During the next few seconds I was able to inform the bear quite calmly that we saw him and would simply love him to bits if he just carried on with his work of eating roots or whatever. I was simultaneously reassuring Nin we changed nothing and continued our steady cycle as if not reacting at all. She seemed disappointed not to be able to take a photo, as I had spotted her hand reach for her phone, but the key is not to induce in the bear any sense of heightened curiosity or defensiveness. Both are bad news for cyclists. The bear took my advice to heart and continued with his dinner quite philosophically. I was pleased with my calmness but this soon subsided as we reached safe distance and it could be replaced with a rush of excitement. Our first bear encounter, and the first of many to come.

Our first camp on the Cassiar was the best. The water at Boya Lake varied between aquamarine, turquoise and emerald green, altering colour and tone with location and sunlight. It was so beautiful that we took a day off there to really soak it all up. I enjoyed a few swims, and we hired a canoe for a paddle around the little islands. Whilst at Boya we made friends with a native of the land, Kris, and we enjoyed his company at a few spots along the Cassiar. He was a young lad recently graduated, with a good knowledge of natural resources, flora and fauna, and was what we can neatly call a good egg. The overcast and cooler days from the start of the expedition had been replaced by azure blue skies and temperatures above thirty degrees Celsius. Over the next couple of weeks it became hotter still, with the thermometer on my bike-mounted Suunto watch reporting it was forty-degrees.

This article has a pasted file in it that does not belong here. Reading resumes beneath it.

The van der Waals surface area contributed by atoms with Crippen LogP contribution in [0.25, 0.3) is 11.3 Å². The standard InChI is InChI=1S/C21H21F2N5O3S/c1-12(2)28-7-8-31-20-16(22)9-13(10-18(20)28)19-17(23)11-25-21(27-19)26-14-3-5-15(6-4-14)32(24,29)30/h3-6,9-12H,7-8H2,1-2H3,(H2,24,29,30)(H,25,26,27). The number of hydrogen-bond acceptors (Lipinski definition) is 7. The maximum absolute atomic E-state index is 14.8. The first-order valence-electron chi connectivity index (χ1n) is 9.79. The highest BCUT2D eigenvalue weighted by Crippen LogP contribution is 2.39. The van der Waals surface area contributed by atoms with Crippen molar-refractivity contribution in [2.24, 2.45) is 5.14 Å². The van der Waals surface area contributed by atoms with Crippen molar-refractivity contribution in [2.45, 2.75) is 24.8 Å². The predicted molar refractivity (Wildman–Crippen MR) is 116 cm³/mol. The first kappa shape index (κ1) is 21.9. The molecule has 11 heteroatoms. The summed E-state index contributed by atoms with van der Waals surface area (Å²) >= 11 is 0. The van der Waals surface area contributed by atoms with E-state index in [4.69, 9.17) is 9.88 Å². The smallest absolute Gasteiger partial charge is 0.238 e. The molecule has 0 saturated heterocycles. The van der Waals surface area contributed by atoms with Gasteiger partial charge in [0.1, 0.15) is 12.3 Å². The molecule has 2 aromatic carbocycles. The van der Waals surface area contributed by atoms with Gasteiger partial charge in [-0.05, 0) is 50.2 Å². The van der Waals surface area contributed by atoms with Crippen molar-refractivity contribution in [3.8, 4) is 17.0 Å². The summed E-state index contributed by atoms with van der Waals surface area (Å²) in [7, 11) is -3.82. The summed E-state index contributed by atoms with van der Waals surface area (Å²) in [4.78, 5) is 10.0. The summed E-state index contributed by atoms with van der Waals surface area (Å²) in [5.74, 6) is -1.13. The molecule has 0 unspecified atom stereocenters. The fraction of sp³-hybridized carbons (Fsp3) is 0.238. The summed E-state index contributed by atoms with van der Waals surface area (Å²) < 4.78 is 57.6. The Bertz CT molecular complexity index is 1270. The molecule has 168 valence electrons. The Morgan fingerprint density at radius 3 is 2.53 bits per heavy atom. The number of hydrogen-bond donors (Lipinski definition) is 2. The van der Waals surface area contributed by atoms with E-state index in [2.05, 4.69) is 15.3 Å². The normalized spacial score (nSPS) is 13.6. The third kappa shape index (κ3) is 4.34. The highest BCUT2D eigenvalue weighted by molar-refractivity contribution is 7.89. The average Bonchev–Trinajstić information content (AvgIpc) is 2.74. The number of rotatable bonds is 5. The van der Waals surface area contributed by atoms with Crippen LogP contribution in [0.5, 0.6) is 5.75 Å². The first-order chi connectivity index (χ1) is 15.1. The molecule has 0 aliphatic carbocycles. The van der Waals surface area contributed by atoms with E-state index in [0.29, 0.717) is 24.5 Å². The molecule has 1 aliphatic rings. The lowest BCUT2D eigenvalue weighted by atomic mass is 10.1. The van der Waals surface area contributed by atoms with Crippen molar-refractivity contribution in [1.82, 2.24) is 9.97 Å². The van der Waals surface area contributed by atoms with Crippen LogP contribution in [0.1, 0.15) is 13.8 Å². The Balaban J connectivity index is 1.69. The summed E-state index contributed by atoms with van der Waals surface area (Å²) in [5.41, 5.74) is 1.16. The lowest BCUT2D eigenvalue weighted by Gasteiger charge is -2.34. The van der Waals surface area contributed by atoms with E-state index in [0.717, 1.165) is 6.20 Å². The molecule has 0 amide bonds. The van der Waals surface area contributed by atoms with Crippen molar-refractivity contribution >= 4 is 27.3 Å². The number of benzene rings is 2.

Much the trip was extremely pleasant. There were some gorgeous views to enjoy in the Yukon and then in British Columbia. Soon after heading east from the Cassiar we found ourselves in wildfire territory though. Indeed, for many weeks the air was pungent with the unmistakable smell of wood smoke as the forests burned. Hundreds of fires raged across BC and elsewhere. One morning I awoke not only to the intense smell of smoke, but to a layer of ash across the tent.

By this time Nin had abandoned steady progress with the bike for the speedier pace of a support car. She enjoyed her sleep and progress had not been enough to guarantee reaching Vancouver within the time planned. My original schedule had called for two rest days per week (to allow for catching up with work), but we were proceeding without breaks. Battling the hills had detracted from her enjoyment of the riding, and with the Rockies ahead that was only to get worse. Either way was a loss: it was a shame for us to lose the constant company of one another, but she had not been enjoying the cycling as much as me either. This way she took all the kit and I was cycling about a hundred miles (160 km) a day, bringing us back on track and with space for time off and room for any technical difficulties. Mostly the problems were a few split inner tubes, which were typically repaired with only a moderate amount of blood and cursing. We would be reunited on the bikes again before the end.